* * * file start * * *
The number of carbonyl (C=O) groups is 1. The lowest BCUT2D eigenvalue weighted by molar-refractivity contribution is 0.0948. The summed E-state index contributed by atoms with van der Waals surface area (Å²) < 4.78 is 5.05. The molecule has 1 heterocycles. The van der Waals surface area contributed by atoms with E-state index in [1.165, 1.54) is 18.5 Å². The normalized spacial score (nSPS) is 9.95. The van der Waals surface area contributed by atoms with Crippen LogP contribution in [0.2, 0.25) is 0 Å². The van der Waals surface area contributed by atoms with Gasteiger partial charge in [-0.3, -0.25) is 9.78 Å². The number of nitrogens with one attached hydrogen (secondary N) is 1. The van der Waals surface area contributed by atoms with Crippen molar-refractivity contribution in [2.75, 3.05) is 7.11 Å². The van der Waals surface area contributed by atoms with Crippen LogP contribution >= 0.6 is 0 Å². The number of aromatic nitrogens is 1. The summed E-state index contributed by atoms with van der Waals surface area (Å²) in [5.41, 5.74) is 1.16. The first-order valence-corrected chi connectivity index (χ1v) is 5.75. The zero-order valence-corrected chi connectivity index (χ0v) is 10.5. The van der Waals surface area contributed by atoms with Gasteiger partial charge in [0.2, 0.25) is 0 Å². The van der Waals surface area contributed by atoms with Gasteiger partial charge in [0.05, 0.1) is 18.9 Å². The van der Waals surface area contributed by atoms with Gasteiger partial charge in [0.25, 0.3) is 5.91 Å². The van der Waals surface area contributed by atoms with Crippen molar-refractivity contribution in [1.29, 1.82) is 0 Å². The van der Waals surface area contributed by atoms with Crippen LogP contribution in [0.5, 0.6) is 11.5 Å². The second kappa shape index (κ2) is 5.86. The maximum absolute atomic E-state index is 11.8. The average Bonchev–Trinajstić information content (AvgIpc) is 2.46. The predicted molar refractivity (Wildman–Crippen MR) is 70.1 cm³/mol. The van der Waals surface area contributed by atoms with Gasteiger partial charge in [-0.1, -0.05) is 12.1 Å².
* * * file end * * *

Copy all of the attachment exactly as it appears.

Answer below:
The number of carbonyl (C=O) groups is 1. The lowest BCUT2D eigenvalue weighted by molar-refractivity contribution is 0.0948. The summed E-state index contributed by atoms with van der Waals surface area (Å²) < 4.78 is 5.05. The molecule has 1 heterocycles. The van der Waals surface area contributed by atoms with E-state index in [1.165, 1.54) is 18.5 Å². The normalized spacial score (nSPS) is 9.95. The van der Waals surface area contributed by atoms with Crippen LogP contribution in [0.2, 0.25) is 0 Å². The van der Waals surface area contributed by atoms with Gasteiger partial charge in [-0.3, -0.25) is 9.78 Å². The number of nitrogens with one attached hydrogen (secondary N) is 1. The van der Waals surface area contributed by atoms with Crippen molar-refractivity contribution in [2.75, 3.05) is 7.11 Å². The van der Waals surface area contributed by atoms with Crippen LogP contribution >= 0.6 is 0 Å². The number of aromatic nitrogens is 1. The summed E-state index contributed by atoms with van der Waals surface area (Å²) in [5.41, 5.74) is 1.16. The first-order valence-corrected chi connectivity index (χ1v) is 5.75. The zero-order valence-corrected chi connectivity index (χ0v) is 10.5. The van der Waals surface area contributed by atoms with Gasteiger partial charge in [0.2, 0.25) is 0 Å². The van der Waals surface area contributed by atoms with Gasteiger partial charge in [0.05, 0.1) is 18.9 Å². The van der Waals surface area contributed by atoms with Gasteiger partial charge in [0.25, 0.3) is 5.91 Å². The van der Waals surface area contributed by atoms with Crippen molar-refractivity contribution in [1.29, 1.82) is 0 Å². The van der Waals surface area contributed by atoms with Crippen LogP contribution in [0.5, 0.6) is 11.5 Å². The second kappa shape index (κ2) is 5.86. The maximum absolute atomic E-state index is 11.8. The average Bonchev–Trinajstić information content (AvgIpc) is 2.46. The predicted molar refractivity (Wildman–Crippen MR) is 70.1 cm³/mol. The van der Waals surface area contributed by atoms with Gasteiger partial charge in [-0.1, -0.05) is 12.1 Å².